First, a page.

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April 23, 2008


Shaping Youth

No one is trying for shame and blame here...if that were the case, I wouldn't have given Danica McKellar's "Math Doesn't Suck" book the People Shaping Youth award, n'est ce pas? (she marketed sexy too, albeit in a less crass manner)

My point is that full disclosure and transparency on the culpability factor is warranted if we're going to be fair in media analysis. Anything short of that is one-sided grand-standing, not media literacy deconstruction. (nor scholarly analysis)

That's what Shaping Youth has become known and respected for...revealing and unveiling ALL elements of the conversational back-story to make informed assessments.

As always, Shaping Youth is not about telling people what to think or who to judge, we're about revealing the facts and letting you decide your own position.

For me, a race car driver hero for my daughter is mitigated by DP's self-objectification as a sexed up brunt of a tasteless beaver joke, but hey, that's just me.


I hope you know we admire Shaping Youth very much. I guess in the end we take a different approach (some times but not all that often), but one of the things we try to be consistent about is blaming the culture and not the girl (in this case, woman). And when something good happens, we try to highlight it and applaud the girl or woman, not matter the past mistakes. I think this is something I've learned a lot from Lyn over the years to temper my own very critical approach so that if you were to ask me, a couple of years ago, nothing EVER looked good enough to praise. But I'm now pretty sensitive to the ways many of us make compromises in this culture and use what sells and what persuades to get ahead. I can't say I've never bought an overpriced anti-wrinkle cream, for example. What I want to keep doing is keeping the focus on the media and marketers and not the individuals, not Danika, nor Britney when she flashes her pantiless private parts, nor when the next tween idol sexes it up for GQ or Rolling Stone or, heavens, Tiger Beat (Does that still exist?). And while I like Danica McKellar's math book I feel I really like MORE that she's so good at math and still think it's sad that, like Danika Patrick's self-objectificatin, McKellar had to pink it up and put lipstick on to sell it. Alas...

But good to have these discussions out in the open... don't you think? We all struggle with how to handle the omnipresence of these kinds of things.

Shaping Youth

Agree that Danica's math skills themselves give her book the sexy is smart marketing appeal, beyond 'pink think; but as for the OTHER Danika (with a K) racecar winner...you can probably ascertain I'm a stalwart existentialist; holding individuals responsible for their own actions and how they mesh into the bigger POV of humanity.

We ask it of parents (as role models) of politicians (as representatives) of corporations (as keepers of the purse strings) of media/marketing channels (which I CLEARLY have a problem with along some ethical lines) and most of all, we constantly ask this of the children themselves!

So it seems a bit hypocritical for us to then step aside and treat ‘the culture’ as some unattached amorphous blob...

Athletes, entertainers and pop icons we uphold are part and parcel of what's being painted on the greater landscape of life...It’s all a bellwether of what our society values, and what it rewards.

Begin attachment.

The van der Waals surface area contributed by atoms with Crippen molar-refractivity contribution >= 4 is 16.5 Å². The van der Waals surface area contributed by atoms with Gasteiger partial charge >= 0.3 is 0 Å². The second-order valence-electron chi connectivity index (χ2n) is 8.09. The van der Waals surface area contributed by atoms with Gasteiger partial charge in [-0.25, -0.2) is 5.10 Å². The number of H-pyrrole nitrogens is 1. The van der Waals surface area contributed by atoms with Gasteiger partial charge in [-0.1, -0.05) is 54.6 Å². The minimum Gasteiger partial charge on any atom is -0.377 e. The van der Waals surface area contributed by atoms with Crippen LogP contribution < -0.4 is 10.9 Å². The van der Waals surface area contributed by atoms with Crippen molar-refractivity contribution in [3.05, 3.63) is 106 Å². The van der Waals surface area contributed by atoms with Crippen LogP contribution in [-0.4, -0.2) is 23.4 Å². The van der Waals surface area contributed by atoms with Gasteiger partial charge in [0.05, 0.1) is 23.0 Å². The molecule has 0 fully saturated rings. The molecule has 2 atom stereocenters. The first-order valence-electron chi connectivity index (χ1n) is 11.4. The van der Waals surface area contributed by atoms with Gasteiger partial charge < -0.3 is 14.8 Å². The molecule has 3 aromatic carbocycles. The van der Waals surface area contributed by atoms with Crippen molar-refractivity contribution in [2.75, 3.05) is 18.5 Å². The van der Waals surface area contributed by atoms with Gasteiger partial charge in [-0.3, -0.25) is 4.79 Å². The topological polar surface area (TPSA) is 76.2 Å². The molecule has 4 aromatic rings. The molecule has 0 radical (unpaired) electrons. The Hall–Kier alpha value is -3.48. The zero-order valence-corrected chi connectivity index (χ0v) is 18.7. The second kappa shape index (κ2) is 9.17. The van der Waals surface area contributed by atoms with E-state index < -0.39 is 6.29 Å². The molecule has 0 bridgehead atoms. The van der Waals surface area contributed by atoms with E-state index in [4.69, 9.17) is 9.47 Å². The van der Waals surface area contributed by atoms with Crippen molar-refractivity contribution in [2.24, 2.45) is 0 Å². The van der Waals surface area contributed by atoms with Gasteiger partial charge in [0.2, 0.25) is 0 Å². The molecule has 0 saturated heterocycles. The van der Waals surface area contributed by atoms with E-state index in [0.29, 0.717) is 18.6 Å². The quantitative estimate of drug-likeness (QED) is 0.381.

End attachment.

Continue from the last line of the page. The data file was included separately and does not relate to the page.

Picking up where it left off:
Mind you, we don't call it the entertainment "industry" for nothing. I totally 'get' the dollar driven impetus behind the endorsement deals (big time)...but I draw a very clear line in the sand in terms of how the damage is being done, where it initiates, why it's perpetuated, and who should be accountable.

As you say, a 'blame game' doesn't get us anywhere, but I believe personal accountability DOES. For everyone.

Just as we all need to be aware of how our own personal choices land on kids (walk the walk so to speak) public figures have an added layer...

They have the eyes of the world on them, (for better or for worse) whether on a pedestal or a pornified party-fest of ‘beaver’ innuendos like Danika's 'Exposure' ad we're discussing.

To me, it’s an inseparable proposition in terms of the impact of the media & marketing machine along with the choices being made by powerful individuals that flaunt, embrace, and/or profit from same.

Don’t get me wrong, I feel the choices themselves are personal ones, from ‘mommy makeovers and tummy tucks' (like I wrote about here at Shaping Youth: http://www.shapingyouth.org/blog/?p=1377) to age cream and pole dancing classes…It’s not the ACT itself that should be 'judged' (that’s where personal agency comes in) it's the handling of the messaging that merits attention (personal responsibility, framing, context, tactful vs. toxic)

We’re all ‘the culture’ and we’re all complicit in our various ways.

We can’t remove personal accountability (celebrity, or 'civilian') in this battle for kids' hearts and minds while applauding the perpetrators of racy glop that fuels and drives the media/marketing machine. It’s as effective as one-handed applause...

In sum, I still say it's GREAT she won the race, but there’s a slow-burn of accountability that could’ve used a MAJOR tune up in the pit.

p.s. As for open, civil debate, no worries there, as you imply, we can be on the same team and still go our separate ways on a regular basis; that’s what makes humans such a grand part of life’s race! Nice chattin' w/ya!


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You know Patrick had bad luck at Michigan International Speedway, where previous years saw her retire early due to fuel and other problems. In 2007, a flat tire late in the race forced Patrick to pit and dropped her to finish 7th.

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